When a user device 250 attaches to an access component 220, the access component 220 automatically determines the switch server 210 that is associated with that particular user, as described in further detail below. Once the access component 220 has determined the switch server 210 that is associated with the given user, it establishes a connection between the access component 220 and the switch server 210. If more than one user is simultaneously connected to one access component 220, then the access component 220 can potentially have multiple, simultaneous connections to potentially different switch servers. If no user is connected to the access component 220, then no association need exists between the access component 220 and any switch server. The associations between access components and switch servers are created (and terminated) dynamically, depending on the specific users who attach to the access devices. Without active users, access components and switch servers need not be related to each other.

Every data packet that the access component 220 receives from the user, even if it is encrypted, is forwarded, unchanged, through the communication channel with the switch server 210 that is associated with that user. The switch server 210 will receive the layer-2 packet (frame), decrypt it (if it was encrypted), and perform access control functions, including user authentication, determination of access rights and enforcement of access permission and other policies. Finally, provided adequate permission, the layer-2 packet is released into the network 201 to which the switch server 210 is attached to, i.e. into the user's home network 201. In the prior art, an access device would release the layer-2 packets that it received from the user into the network that it was itself connected to. With the present architecture, the layer-2 frame is instead released into the network to which the switch server is connected.

The network access architecture depicted in FIG. 2 serves to extend access to the user's home network 201 to the remote network 202 in a manner that allows the user 250 to take full advantage of the home network 201, including access control and services such as DHCP and DNS. The user's traffic can be forwarded to nodes in the home network 201 such as router 216, which can facilitate communication between different subnets and, in particular, between local nodes and nodes on the larger Internet or corporate intranet that are not local to the home network 201. The home router 216 sees the same IP address for the user 250 regardless of how the user 250 is connected to the home network 201. This is accomplished without requiring resources, such as a global IP address or services such as access control, DHCP or DNS from the remote network.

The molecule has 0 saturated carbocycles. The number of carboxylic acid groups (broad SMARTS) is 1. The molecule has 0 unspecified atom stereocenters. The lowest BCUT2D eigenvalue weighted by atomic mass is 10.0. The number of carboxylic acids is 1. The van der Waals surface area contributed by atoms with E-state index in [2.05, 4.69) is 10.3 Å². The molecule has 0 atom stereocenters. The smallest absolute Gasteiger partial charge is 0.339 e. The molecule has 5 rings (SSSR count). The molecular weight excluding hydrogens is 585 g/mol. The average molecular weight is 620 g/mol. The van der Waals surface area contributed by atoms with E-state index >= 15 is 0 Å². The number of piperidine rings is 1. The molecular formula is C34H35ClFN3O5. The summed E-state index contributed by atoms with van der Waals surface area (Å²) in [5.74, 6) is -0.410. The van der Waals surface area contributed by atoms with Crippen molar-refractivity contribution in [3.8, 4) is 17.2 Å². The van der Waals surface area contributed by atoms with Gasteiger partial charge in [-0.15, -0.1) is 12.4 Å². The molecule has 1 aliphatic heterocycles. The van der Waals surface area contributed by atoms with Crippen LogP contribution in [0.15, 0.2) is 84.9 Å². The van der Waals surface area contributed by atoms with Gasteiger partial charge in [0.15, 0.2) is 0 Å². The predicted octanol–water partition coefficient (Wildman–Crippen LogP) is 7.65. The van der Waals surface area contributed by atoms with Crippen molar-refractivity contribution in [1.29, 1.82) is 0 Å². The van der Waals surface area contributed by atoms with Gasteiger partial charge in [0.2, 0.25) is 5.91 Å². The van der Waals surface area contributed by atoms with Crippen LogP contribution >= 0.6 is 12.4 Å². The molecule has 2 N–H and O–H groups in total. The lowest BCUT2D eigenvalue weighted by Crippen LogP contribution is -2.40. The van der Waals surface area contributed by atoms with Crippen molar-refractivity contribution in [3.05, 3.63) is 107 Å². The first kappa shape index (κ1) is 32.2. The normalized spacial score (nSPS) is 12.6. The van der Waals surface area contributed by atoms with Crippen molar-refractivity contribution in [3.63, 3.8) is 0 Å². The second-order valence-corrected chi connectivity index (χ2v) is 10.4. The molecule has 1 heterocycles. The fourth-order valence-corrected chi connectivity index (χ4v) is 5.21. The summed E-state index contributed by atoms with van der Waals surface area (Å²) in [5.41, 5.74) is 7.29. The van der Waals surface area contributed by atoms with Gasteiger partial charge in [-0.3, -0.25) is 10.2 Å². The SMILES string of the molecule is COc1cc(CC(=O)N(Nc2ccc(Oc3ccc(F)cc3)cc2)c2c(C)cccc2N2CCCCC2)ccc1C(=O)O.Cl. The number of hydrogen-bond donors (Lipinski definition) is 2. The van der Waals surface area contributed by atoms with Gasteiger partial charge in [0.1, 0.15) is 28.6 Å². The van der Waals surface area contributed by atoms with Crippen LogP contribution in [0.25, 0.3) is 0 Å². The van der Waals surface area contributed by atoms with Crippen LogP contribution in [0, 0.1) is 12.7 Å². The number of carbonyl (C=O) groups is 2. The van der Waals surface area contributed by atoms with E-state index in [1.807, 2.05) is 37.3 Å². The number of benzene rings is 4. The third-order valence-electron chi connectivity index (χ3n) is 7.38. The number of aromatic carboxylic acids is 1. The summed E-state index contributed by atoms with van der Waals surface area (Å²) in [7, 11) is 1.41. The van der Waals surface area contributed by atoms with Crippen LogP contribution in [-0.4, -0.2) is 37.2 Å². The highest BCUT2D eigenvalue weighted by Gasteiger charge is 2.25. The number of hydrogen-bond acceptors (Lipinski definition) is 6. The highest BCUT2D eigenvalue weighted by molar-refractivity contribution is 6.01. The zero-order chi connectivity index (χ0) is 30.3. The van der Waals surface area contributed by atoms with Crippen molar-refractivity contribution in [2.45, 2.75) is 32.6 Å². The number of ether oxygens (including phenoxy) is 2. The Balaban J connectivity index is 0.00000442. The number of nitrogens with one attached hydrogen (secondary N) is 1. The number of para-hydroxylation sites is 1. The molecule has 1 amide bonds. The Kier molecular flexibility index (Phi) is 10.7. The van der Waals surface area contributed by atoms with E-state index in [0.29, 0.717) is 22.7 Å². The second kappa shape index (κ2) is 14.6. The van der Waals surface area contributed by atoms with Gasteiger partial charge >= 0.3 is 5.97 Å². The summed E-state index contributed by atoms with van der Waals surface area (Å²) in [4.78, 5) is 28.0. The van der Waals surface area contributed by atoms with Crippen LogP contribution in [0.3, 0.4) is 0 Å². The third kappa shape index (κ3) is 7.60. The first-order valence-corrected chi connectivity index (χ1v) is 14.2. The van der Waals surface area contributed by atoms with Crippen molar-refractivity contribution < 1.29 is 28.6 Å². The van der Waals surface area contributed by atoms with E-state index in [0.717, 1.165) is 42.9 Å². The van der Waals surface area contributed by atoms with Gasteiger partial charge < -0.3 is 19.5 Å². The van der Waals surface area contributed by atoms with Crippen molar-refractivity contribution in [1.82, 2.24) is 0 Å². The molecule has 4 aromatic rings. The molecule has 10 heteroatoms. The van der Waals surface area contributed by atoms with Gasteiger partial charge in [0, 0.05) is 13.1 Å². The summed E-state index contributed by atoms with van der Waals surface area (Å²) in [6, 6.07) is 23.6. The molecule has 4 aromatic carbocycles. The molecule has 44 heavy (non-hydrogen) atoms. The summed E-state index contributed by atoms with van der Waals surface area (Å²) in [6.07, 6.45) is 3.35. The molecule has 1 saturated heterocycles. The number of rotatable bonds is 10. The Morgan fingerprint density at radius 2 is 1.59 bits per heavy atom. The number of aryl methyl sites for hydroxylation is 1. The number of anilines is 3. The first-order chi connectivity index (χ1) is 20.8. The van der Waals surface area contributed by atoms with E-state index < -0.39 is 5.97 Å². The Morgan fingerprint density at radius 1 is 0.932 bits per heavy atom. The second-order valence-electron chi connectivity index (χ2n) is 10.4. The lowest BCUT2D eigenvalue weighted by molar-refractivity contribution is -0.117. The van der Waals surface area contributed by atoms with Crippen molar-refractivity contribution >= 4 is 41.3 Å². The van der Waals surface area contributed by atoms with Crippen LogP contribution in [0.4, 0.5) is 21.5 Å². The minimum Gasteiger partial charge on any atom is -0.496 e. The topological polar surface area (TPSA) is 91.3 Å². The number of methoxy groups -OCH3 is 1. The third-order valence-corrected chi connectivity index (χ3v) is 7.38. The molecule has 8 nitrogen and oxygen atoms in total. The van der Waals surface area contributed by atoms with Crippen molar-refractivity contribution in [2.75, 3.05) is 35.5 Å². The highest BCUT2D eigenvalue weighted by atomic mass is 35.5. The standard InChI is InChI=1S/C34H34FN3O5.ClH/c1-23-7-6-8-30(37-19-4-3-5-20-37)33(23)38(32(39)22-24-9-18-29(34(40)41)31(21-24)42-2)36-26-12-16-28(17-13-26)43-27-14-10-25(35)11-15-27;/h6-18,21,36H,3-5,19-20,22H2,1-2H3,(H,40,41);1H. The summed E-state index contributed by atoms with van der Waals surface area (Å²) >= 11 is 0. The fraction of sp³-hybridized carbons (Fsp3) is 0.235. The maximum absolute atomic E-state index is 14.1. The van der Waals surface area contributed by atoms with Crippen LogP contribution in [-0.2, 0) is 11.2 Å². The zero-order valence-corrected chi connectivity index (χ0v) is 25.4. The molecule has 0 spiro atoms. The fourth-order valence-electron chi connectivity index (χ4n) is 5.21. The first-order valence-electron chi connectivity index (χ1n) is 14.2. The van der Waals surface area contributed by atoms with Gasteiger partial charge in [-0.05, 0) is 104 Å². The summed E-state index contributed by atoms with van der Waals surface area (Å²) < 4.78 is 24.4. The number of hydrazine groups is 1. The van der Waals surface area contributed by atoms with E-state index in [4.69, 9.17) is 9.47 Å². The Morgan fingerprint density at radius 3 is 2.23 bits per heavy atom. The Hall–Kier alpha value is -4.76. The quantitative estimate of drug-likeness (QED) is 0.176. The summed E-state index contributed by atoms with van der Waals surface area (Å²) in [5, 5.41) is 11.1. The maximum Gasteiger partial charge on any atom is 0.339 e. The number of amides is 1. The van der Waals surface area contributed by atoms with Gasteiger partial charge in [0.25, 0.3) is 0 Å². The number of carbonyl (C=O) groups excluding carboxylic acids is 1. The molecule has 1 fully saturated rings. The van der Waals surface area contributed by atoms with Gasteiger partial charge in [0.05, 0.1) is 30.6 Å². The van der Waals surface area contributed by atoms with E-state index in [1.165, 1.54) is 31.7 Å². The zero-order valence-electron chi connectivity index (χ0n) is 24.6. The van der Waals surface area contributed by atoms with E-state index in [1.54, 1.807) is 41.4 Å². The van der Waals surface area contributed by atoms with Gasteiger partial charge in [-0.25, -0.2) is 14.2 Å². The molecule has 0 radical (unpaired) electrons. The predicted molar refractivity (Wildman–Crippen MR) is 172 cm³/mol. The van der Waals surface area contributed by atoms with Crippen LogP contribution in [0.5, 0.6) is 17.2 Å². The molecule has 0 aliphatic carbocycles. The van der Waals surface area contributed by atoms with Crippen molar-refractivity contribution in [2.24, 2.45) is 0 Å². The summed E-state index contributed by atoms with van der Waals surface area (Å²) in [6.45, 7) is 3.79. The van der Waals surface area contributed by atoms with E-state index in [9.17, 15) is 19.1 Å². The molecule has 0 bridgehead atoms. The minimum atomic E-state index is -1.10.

In effect and from the point of view of an individual user, access component 220 and switch server 210 work together to operate like a prior art access switch/device for that given user. FIG. 3 illustrates this notion. FIG. 3 is an over-simplified version of FIG. 2. In a sense, the prior art access device 110 depicted in FIG. 1 has been split into two parts: a first part 220, which directly connects to the user, and a second part 210, which connects directly to the user's home network 201. These two parts, the access component and the switch server, are now separate devices, which are interconnected by network 200. The devices create, in a sense, a virtual distributed device: a virtual and distributed switch 230 that replaces the functionality of the prior art device 110 in FIG. 1. The virtual distributed switch 230 connects on one side directly to the user 250 and on the other side directly to the home network 201. The virtual distributed switch 230 exchanges data packets (layer-2 MAC frames) between the user 250 and the home network 201, possibly under consideration of access rules and other policies. Any functions and processing performed by the prior art switch 110 can be taken over by the virtual distributed switch 230, such as encryption/decryption of data packets (very common, for instance, in wireless access points, using encryption techniques such as WEP or WAPI), user authentication, determination of access permissions for the authenticated user, enforcement of the determined permissions, accounting, traffic classification and shaping. The virtual distributed switch 230 is, of course, not a single physical device. Rather, it is a number of components, the access component 220, the switch server 210 and the network components that connect the two, which work together to create, for a particular user 250, the equivalent to a physical switch. The “switch” 230 is also temporary and virtual. It exists only through the cooperation of the access component 220 and the switch server 210, and it ceases to exist as soon as the user 250 disconnects from the local access device. If multiple users attach to one access component 220, multiple “distributed virtual switches” are created, which may involve different switch servers, depending on where the specific users have their home networks. Every user has his own “virtual distributed switch”, which serves just this one user, does not mix traffic with other users, and ceases to exist if that user is no longer connected to it.